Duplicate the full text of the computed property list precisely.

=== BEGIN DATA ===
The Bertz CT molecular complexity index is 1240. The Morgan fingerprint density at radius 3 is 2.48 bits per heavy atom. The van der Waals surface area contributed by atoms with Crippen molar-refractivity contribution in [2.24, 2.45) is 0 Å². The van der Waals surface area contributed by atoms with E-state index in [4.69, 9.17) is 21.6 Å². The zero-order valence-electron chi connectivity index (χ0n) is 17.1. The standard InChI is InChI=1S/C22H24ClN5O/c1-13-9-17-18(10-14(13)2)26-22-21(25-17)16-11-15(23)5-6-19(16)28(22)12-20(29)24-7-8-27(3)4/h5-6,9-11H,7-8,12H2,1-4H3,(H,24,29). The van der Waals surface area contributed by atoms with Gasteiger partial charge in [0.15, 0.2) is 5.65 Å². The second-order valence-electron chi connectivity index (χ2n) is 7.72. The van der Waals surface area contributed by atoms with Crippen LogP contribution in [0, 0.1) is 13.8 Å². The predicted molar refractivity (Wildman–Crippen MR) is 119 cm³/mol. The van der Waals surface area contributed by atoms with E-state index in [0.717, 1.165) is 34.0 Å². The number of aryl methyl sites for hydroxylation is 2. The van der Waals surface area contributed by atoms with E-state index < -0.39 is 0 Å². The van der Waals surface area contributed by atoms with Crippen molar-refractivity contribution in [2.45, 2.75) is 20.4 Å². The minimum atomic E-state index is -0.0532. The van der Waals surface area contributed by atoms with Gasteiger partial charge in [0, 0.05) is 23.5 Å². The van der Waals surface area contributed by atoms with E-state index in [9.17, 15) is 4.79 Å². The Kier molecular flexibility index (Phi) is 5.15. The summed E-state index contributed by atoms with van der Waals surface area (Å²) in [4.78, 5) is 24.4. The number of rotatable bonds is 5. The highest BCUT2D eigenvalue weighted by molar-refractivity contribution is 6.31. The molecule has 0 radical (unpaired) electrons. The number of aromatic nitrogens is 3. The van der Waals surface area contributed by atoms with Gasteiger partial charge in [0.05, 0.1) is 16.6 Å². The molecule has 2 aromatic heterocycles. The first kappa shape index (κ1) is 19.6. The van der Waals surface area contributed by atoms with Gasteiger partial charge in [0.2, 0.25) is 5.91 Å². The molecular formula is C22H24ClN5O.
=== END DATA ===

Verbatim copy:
The Bertz CT molecular complexity index is 1240. The Morgan fingerprint density at radius 3 is 2.48 bits per heavy atom. The van der Waals surface area contributed by atoms with Crippen molar-refractivity contribution in [2.24, 2.45) is 0 Å². The van der Waals surface area contributed by atoms with E-state index in [4.69, 9.17) is 21.6 Å². The zero-order valence-electron chi connectivity index (χ0n) is 17.1. The standard InChI is InChI=1S/C22H24ClN5O/c1-13-9-17-18(10-14(13)2)26-22-21(25-17)16-11-15(23)5-6-19(16)28(22)12-20(29)24-7-8-27(3)4/h5-6,9-11H,7-8,12H2,1-4H3,(H,24,29). The van der Waals surface area contributed by atoms with Gasteiger partial charge in [0.15, 0.2) is 5.65 Å². The second-order valence-electron chi connectivity index (χ2n) is 7.72. The van der Waals surface area contributed by atoms with Crippen LogP contribution in [0, 0.1) is 13.8 Å². The predicted molar refractivity (Wildman–Crippen MR) is 119 cm³/mol. The van der Waals surface area contributed by atoms with E-state index in [0.717, 1.165) is 34.0 Å². The number of aryl methyl sites for hydroxylation is 2. The van der Waals surface area contributed by atoms with E-state index < -0.39 is 0 Å². The van der Waals surface area contributed by atoms with Crippen molar-refractivity contribution in [2.45, 2.75) is 20.4 Å². The minimum atomic E-state index is -0.0532. The van der Waals surface area contributed by atoms with Gasteiger partial charge in [0, 0.05) is 23.5 Å². The van der Waals surface area contributed by atoms with E-state index in [9.17, 15) is 4.79 Å². The Kier molecular flexibility index (Phi) is 5.15. The summed E-state index contributed by atoms with van der Waals surface area (Å²) in [4.78, 5) is 24.4. The number of rotatable bonds is 5. The highest BCUT2D eigenvalue weighted by molar-refractivity contribution is 6.31. The molecule has 0 radical (unpaired) electrons. The number of aromatic nitrogens is 3. The van der Waals surface area contributed by atoms with Gasteiger partial charge in [0.05, 0.1) is 16.6 Å². The molecule has 2 aromatic heterocycles. The first kappa shape index (κ1) is 19.6. The van der Waals surface area contributed by atoms with Gasteiger partial charge in [0.2, 0.25) is 5.91 Å². The molecular formula is C22H24ClN5O.